Mrs. C8j has learned the answer to give, and she simply stated that we take care of our own investments and we were happy with that, however, evidently that was not good enough for this teller. My wife came home with a glossy brochure, and, a flyer about Financial Planning Week, along with the name of a “Financial Planner” who could help us out. I realize this is the bank attempting to “drum up some business” for their Financial Planning income stream, but it is another reason (for me) to stay away from my local branch.
As usual, I should thank TD for giving me more content to rant about, since without them I am not sure what I would be writing about.
Given I feel I have a smart and sophisticated readership, I’d like to give you folks some homework. I do plan on sending an e-mail to this planner and possibly going to visit with him to research how the system now works, however, what kind of questions should I be asking?
So far, I have a couple of obvious examples:
- How do you get paid? What is the difference between you and a fee-based financial planner?
- What licenses, credentials or other certifications do you have?
- Could I see a sample financial plan?
- What makes your client experience unique?
- Given I have a pension, what kind of a retirement plan do you think I should have?
- Do you still make money if I lose money?
Am I missing other great questions to ask?
Don’t you just love that title? Doesn’t it make you want to know, what apparently such a large portion of financial bloggers agree on? Isn’t it a great manipulation of numbers?
I was in a course and the instructor felt she needed to get us to really believe a point she was making so she stated,
“…. 99.9% of the people I talk to, agree that…”
This statement is (of course) completely bogus, since I somehow doubt she has spoken to 1000 people about the point she was making (and that she only found 1 person to disagree, since I disagreed with the statement as soon as it came out of her mouth).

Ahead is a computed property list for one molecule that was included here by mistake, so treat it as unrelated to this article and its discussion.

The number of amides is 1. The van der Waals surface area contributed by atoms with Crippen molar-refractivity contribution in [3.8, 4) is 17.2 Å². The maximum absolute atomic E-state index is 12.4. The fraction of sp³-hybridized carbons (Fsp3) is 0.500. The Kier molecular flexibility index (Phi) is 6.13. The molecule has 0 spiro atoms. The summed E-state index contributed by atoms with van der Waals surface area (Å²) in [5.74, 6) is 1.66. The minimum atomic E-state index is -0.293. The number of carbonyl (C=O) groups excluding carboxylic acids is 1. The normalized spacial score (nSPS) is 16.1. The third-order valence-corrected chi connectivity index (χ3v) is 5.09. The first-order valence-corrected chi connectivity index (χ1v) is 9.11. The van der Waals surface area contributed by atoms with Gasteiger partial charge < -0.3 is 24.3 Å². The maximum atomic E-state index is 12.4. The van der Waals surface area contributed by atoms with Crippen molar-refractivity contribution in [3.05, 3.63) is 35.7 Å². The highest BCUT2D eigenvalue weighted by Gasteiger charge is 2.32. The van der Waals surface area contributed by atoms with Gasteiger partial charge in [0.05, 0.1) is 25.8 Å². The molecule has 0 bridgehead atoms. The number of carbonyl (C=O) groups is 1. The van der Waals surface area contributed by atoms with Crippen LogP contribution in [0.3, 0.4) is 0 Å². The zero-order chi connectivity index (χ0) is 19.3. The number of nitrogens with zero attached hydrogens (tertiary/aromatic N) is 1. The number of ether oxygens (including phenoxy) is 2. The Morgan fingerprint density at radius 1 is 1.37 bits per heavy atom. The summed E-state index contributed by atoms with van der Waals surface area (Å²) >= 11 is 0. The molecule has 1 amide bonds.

Almost a Certainty ?
Are there concepts that Financial Writers agree on so aboslutely? What might some of these important ideas be, that most Financial Writers agree with?
- If you spend less than you make, you will be able to stay out of debt, remember I have already written about 10 Steps to a Debt Free Life.
- If you do nothing about your retirement, you will have a very uncomfortable retirement (unless you win the lottery, have a huge inheritance, or lived your life completely out of debt).
- You must have an emergency fund, it must at least 3 months gross pay, and it must not invested in the stock market.
- It doesn’t really matter if you put extra money in your Mortgage, RRSP or TFSA, as long as you do it, and stick to it (although 84.23% of Fin Bloggers might say start with the Mortgage and then, save it in something).
- Pay Day loans are a bad idea, no ands ifs or buts.
- The best time to figure out whether you bought the correct investment is 5 years later, but that won’t change anything (sorry).
Any other things that 99.9% of financial bloggers agree on?
Haven’t done this for a while, but here are some of the more interesting financial (and other) tweets that I saw this week. Interesting that Twitter has also removed the 144 character limit on direct messages, so it has now become a full messaging system too.
I really liked this one, it was condemning the banks trying to encourage folks to build up more debt? Say what?
Uh oh, what about 54 year olds?
I guess the only advice that I can give is, just don’t look, or just don’t care?
What is the best way to teach kids about money? My 2 cents worth is there as well.
Glad to see the FAMSAC food truck rally went well last week. Evidently my Doppelganger (Mayor Watson) was there as well.
Remember you are not attached at the hip to your bank, if you can get a better deal, get it!